Hill, A. M., Francis-Coad, J., Haines, T. P., Waldron, N., Etherton-Beer, C., Flicker, L.,… McPhail, S. M. (2016). ‘My independent streak may get in the way’: How older adults respond to falls prevention education in hospital. BMJ Open, 6(7), e012363. Web.

Hill, A. M., McPhail, S. M., Haines, T. P., Morris, M. E., Etherton-Beer, C., Shorr, R.,… Francis-Coad, J. (2019). Falls after hospital discharge: A randomized clinical trial of individualized multimodal falls prevention education. The Journals of Gerontology: Series A, 74(9), 1511-1517. Web.

Hill, A. M., McPhail, S. M., Waldron, N., Etherton-Beer, C., Ingram, K., Flicker, L.,… Haines, T. P. (2015). Fall rates in hospital rehabilitation units after individualised patient and staff education programmes: A pragmatic, stepped-wedge, cluster-randomised controlled trial. The Lancet, 385(9987), 2592-2599. Web.

Hill, A. M., Waldron, N., Francis-Coad, J., Haines, T., Etherton-Beer, C., Flicker, L.,… McPhail, S. M. (2016). ‘It promoted a positive culture around falls prevention’: Staff response to a patient education programme—a qualitative evaluation. BMJ Open, 6(12), e013414. Web.

Jie, E., & Deng, J. (2019). Fall prevention education reduces the falling rate on the osteoporosis patients treated with zoledronic acid. Case Reports in Clinical Medicine, 08(08), 222-230. Web.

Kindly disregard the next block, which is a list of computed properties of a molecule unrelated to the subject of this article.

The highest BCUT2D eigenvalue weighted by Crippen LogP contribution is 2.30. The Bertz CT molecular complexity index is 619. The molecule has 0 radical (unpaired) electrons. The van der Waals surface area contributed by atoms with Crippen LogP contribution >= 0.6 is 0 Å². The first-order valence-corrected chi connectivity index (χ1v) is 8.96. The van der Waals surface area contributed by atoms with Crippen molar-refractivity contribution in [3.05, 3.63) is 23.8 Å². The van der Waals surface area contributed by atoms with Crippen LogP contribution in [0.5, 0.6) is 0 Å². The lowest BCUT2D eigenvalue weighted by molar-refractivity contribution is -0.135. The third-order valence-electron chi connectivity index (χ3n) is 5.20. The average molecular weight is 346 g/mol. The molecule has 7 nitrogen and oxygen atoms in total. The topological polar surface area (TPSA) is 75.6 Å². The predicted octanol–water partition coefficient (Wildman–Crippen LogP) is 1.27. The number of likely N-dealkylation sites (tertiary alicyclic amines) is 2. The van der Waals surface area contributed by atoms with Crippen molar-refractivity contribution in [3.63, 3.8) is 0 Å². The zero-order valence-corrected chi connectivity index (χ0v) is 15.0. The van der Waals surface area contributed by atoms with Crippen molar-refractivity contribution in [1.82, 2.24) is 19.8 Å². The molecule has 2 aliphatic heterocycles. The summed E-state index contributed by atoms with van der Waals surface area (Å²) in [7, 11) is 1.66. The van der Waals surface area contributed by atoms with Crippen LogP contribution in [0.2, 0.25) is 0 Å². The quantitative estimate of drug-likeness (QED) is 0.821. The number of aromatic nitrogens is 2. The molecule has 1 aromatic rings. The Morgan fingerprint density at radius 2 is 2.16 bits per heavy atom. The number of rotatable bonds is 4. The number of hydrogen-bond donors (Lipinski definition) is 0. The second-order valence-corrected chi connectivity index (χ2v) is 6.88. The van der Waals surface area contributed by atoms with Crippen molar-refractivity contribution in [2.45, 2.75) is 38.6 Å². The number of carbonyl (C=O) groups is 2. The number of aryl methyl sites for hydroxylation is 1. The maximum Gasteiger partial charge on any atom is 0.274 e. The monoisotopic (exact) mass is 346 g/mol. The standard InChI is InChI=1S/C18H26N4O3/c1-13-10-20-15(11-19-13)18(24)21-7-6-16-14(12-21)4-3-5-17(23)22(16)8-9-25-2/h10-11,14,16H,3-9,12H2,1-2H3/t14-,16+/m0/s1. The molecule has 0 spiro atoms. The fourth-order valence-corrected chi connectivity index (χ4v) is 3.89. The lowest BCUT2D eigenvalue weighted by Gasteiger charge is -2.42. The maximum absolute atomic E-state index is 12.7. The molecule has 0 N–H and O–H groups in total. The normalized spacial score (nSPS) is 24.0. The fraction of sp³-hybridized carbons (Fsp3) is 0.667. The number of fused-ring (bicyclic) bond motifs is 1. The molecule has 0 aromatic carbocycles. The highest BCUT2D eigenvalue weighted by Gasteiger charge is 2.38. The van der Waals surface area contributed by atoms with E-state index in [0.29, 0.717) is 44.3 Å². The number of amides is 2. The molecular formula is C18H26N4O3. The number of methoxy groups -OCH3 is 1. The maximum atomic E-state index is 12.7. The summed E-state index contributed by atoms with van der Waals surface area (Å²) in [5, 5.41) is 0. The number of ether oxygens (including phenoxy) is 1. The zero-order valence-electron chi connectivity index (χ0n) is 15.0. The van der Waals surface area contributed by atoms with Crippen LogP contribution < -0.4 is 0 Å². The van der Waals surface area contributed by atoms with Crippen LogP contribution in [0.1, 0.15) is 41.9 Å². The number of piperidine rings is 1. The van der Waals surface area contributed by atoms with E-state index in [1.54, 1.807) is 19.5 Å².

Johnston, Y. A., Bergen, G., Bauer, M., Parker, E. M., Wentworth, L., McFadden, M.,… Garnett, M. (2018). Implementation of the Stopping Elderly Accidents, Deaths, and Injuries Initiative in primary care: An outcome evaluation. The Gerontologist, XX(XX), 1-10. Web.

Kuhirunyaratn, P., Prasomrak, P., & Jindawong, B. (2019). Effects of a health education program on fall risk prevention among the urban elderly: A quasi-experimental study. Iranian Journal of Public Health, 48(1), 103–111. Web.

Lim, M., Ang, S., Teo, K., Wee, Y., Yee, S., Lim, S., & Ang, S. (2018). Patientsʼ experience after a fall and their perceptions of fall prevention. Journal of Nursing Care Quality, 33(1), 46-52. Web.

Lohman, M., Crow, R., DiMilia, P., Nicklett, E., Bruce, M., & Batsis, J. (2017). Operationalisation and validation of the Stopping Elderly Accidents, Deaths, and Injuries (STEADI) fall risk algorithm in a nationally representative sample. Journal of Epidemiology and Community Health, 71(12), 1191–1197. Web.

Lyons, B., & Hall, R. (2016). Outcomes of a falls prevention education program among older adults in Grenada. Journal of Community Health, 41(5), 1021-1026. Web.

Mamani, A., Reiners, A., Azevedo, R., Vechia, A., Segri, N., & Cardoso, J. (2019). Elderly caregiver: Knowledge, attitudes and practices about falls and its prevention. Revista Brasileira De Enfermagem, 72(suppl 2), 119-126. Web.

Maneeprom, N., Taneepanichskul, S., Panza, A., & Suputtitada, A. (2019). Effectiveness of robotics fall prevention program among elderly in senior housings, Bangkok, Thailand: A quasi-experimental study. Clinical Interventions in Aging, 14, 335-346. Web.